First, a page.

12/27/10 10:00 AM EST
Bright spots amid rough year for Mariners
By Greg Johns / MLB.com
But as always in the year-long saga of a baseball season, there were moments of great delight as well. The opportunity to watch Cliff Lee pitch for three spectacular months was a treat, as were a few more Ken Griffey Jr. moments before he retired in June.
Ichiro Suzuki cranked out another supreme season, capping off a decade of dominance in Seattle with his 10th straight All-Star election, 10th straight 200-hit season and 10th straight Rawlings Gold Glove Award. He finished with 214 hits, a .315 batting average and 42 stolen bases, joining Ty Cobb, Honus Wagner and Tris Speaker as the only players since 1901 to record 10 consecutive seasons of hitting .300 and stealing 25 bases.
Young pitchers Jason Vargas and Doug Fister showed signs of excellence in their first year as full-time starters, and Franklin Gutierrez went the entire way without committing an error in center field. And Felix Hernandez? Well, the King truly ascended to royalty status with a Cy Young season that defied the odds.
And don't forget the triple play turned in during interim manager Daren Brown's first game on Aug. 9 against the A's, Felix's four-strikeout inning against the Twins on June 3, Russell Branyan becoming the first player to homer into the fourth deck at the new Yankee Stadium on Aug. 21 and Jose Lopez's three-homer game in Toronto on Sept. 22.
Here are the five biggest Mariners storylines of 2010:
5. Wakamatsu out; Wedge in
With the Mariners struggling to meet expectations on the field, Wakamatsu was dismissed on Aug. 9 and replaced by interim manager Daren Brown. General manager Jack Zduriencik then led a postseason search process that resulted in the hiring of Wedge on Oct. 18. The former Indians skipper promises to bring a renewed intensity to the club, as well as a history of working well with young players in Cleveland. The Indians came within one game of the World Series in '07 when Wedge was named American League Manager of the Year.
4. Ichiro makes history
For 10 years, nobody has done it better than Ichiro when it comes to knocking out hits and getting on base. On Sept. 23 at Toronto, Ichiro recorded his 200th hit of the season, extending his Major League record for consecutive 200-hit seasons to 10 and tying Pete Rose for the most 200-hit seasons in a career. For a little perspective, the Mariners have had just three other 200-hit seasons in their history (two by Alex Rodriguez and one by Bret Boone). And since Ichiro began his streak in '01, nine Major League teams -- the White Sox, Indians, Royals, Twins, Astros, Rays, D-backs, Braves and Reds -- have yielded no 200-hit players.
3. Junior calls it a career
On June 2, exactly 23 years to the day after being selected as the first overall pick of the '87 Draft by the Mariners, the best player in franchise history called it quits. Much like the rest of the team, Griffey didn't have the season he expected, but he, too, had his moments, including a dramatic walk-off single on May 20 against the Blue Jays to cap a three-run comeback in the ninth inning at Safeco Field. He ended his career ranked fifth on MLB's all-time list in home runs (630), sixth in extra-base hits (1,192), 14th in RBIs (1,836) and 31st in runs scored (1,662).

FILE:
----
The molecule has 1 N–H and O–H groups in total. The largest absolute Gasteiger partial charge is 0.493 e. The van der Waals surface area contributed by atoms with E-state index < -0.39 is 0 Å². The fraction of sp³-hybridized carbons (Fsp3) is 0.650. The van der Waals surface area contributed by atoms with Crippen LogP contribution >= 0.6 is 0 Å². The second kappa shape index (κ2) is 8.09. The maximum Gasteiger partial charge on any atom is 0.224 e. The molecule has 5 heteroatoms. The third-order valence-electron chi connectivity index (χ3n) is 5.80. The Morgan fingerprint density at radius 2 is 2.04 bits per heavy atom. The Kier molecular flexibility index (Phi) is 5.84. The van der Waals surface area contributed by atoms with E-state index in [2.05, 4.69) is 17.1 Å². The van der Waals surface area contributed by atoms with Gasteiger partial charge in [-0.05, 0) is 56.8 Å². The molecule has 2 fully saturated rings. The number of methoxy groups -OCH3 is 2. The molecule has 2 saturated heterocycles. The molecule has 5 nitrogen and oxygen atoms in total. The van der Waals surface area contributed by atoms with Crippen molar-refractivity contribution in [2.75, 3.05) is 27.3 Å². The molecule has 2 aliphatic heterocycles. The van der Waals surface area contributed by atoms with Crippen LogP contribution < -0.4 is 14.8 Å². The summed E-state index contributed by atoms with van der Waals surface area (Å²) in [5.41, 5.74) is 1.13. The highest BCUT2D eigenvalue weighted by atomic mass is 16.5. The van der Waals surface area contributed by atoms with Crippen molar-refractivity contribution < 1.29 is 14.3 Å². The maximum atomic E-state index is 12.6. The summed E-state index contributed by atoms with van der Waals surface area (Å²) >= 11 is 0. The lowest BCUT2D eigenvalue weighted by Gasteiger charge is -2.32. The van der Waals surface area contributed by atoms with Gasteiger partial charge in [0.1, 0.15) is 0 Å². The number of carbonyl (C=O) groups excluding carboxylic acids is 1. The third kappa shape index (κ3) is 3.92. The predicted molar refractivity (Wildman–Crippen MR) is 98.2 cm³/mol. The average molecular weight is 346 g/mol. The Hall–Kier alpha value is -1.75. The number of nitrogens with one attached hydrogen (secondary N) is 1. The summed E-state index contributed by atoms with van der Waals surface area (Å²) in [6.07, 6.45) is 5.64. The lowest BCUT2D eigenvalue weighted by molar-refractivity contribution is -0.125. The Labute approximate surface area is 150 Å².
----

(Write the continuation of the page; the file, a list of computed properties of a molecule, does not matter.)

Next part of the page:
2. Cy Young for King Felix
Great players rise above the circumstances surrounding them, and that certainly was the case with Felix Hernandez, who posted one of the best pitching performances in franchise history for a team that scored the fewest runs per game of any Major League team since 1973. Hernandez was so impressive that Baseball Writers' Association of America voters elected him as the AL Cy Young Award winner, despite his modest 13-12 win-loss record. Hernandez set a club record for ERA (2.27) and the most strikeouts by a right-hander (232), leading the AL in both categories as well as innings pitched (249 2/3), quality starts (30) and opponent's batting average (.212). And, yeah, all that at age 24.
1. The Voice falls silent
For 34 years, Dave Niehaus served as the Mariners' play-by-play announcer, calling nearly every game since the team's inception in 1977. Players, managers and ownership groups came and went, but Niehaus was the constant for Mariners fans. When Griffey scored on Edgar Martinez's double to beat the Yankees in the '95 playoffs, it was Niehaus who recorded the electric moment. When Safeco Field opened in '99, he threw out the first pitch. When baseball inducted him into the Hall of Fame in '08, Niehaus said no one would ever be more appreciative. And when he passed away of a heart attack on Nov. 10, the entire Mariners Nation mourned. The team held two public memorials at Safeco Field, both poignant reminders of his impact on the entire region. As Griffey noted, "It will never be the same, because there's nobody better."
Greg Johns is a reporter for MLB.com. Follow him on Twitter @GregJohns1 as well as his Mariners Musings blog. This story was not subject to the approval of Major League Baseball or its clubs. This story was not subject to the approval of Major League Baseball or its clubs.